How to be vegan-friendly in the modern restaurant industry

Not long ago, if vegans got roped into a restaurant meal with their carnivore friends, they were stuck ordering side dishes or French fries (assuming they weren’t cooked in tallow).

These days, those opting for a bona fide vegan meal are scaling the top of the food chain. When furniture giant Ikea offers a vegan hot dog that customers praise instead of deridederiding and a plant-based burger is becoming commonplace, it’s easy to see that veganism is the new bacon.

Those identifying as vegan grew to 6% from 1% nationwide from 2014 to 2017, according to research firm GlobalData. While the number is small, plenty of other statistics support the notion that consumers are eating more plant-based foods even if not all of them are self-proclaimed vegans. Data from nonprofit Good Foods Institute reports a 23% increase in sales of plant-based foods last year, making the alternatives to animal-based foods, including meat, cheese, milk and eggs, a $3.7 billion market.

Interest in meatless meal options can be attributed to a variety of factors, from improving health to countering the environmental impact of the meat and seafood industries. While the masses aren’t protesting honey harvesting on behalf of bees, vegan foods are in demand. Customers won’t settle for side dishes as meals or food that looks and tastes like wet cardboard.

While you may be tempted to move meat out of dishes and hope for the best, you’re better off taking a holistic approach. Consider these cardinal commandments to step up your vegan food game.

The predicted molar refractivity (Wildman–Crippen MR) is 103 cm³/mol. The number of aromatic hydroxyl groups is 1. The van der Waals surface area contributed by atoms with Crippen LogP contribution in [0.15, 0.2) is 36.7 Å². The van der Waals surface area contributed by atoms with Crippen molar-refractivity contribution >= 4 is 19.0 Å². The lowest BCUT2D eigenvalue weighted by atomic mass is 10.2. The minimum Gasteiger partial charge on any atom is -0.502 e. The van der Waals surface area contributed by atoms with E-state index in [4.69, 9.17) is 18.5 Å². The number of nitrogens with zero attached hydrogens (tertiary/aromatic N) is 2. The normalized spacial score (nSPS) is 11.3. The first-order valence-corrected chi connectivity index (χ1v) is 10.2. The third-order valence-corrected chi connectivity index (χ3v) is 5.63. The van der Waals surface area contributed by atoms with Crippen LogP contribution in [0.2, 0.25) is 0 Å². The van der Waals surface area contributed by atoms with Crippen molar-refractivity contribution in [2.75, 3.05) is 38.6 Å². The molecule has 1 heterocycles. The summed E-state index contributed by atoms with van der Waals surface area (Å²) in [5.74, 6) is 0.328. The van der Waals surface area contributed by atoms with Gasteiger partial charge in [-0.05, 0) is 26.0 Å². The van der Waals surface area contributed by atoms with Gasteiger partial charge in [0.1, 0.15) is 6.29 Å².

Take a cue from the The Owlery Restaurant in Bloomington, Indiana, which accommodates dairy-free alternatives, such as cheese, at a moment’s notice. Co-owner Toby Foster and his partner make vegan cheese by puréeing cashews and silken tofu with nutritional yeast. This allows the kitchen to work around dairy for breakfast or lunch, using vegan cheese for eggs and house favorites, like its grilled cheese with spinach and tomato on farm bread.


In most cities, it’s easy to find vegan spots specializing in seasonal American fare. Such a concentration, however, creates opportunities for specialty cuisines. Chef Gregory Brown and his wife, Naijha Wright, found a niche in Baltimore by serving vegan soul food at Land of Kush. To do it right, they experimented with cooking meat substitutes at festivals around the city. “By the time we were ready to open up, people were anticipating us,” he says. Now well established, their biggest sellers are barbecue “rib tips” made from textured vegetable protein as well as a riff on a Charm City favorite: “crab” cakes made from shredded seitan, paprika and Old Bay seasoning, bound with vegan mayo and mustard, then pan-fried. Initially, the cakes were offered only on weekends to test the waters, but their popularity catapulted them onto the daily menu.


Three years ago when cardiologist Dr. Joel Kahn opened GreenSpace Cafe in Ferndale, Michigan, he was a pioneer, offering upscale vegan dishes like red lentil shorba, with coriander, sumac, cashew lebneh, and chimichurri as well as a forest mushroom gnocchi dish with baby kale, English peas and almond parmesan. But over time he noticed an increase in new customers who seemed baffled by some of the less-familiar ingredients. “The market has changed,” he says. “The blue collar bar down the street has the Impossible Burger. We could see all these first-timers looking at the menu and not really getting it. ‘What’s a jackfruit enchilada?’ We wanted to make it really simple for them.” Last fall, they introduced a “Comfort Corner” menu, with fully veganized interpretations of familiar items like the “Sloppy Joel” sandwich with lentils, kidney beans, chickpeas, red onion, avocado and tomato; and a seitan calzone. These are fast food analogues, but Kahn’s reputation precedes him. “People understand that the difference here is this food is being made special. It’s better quality than you’ll find down the street.”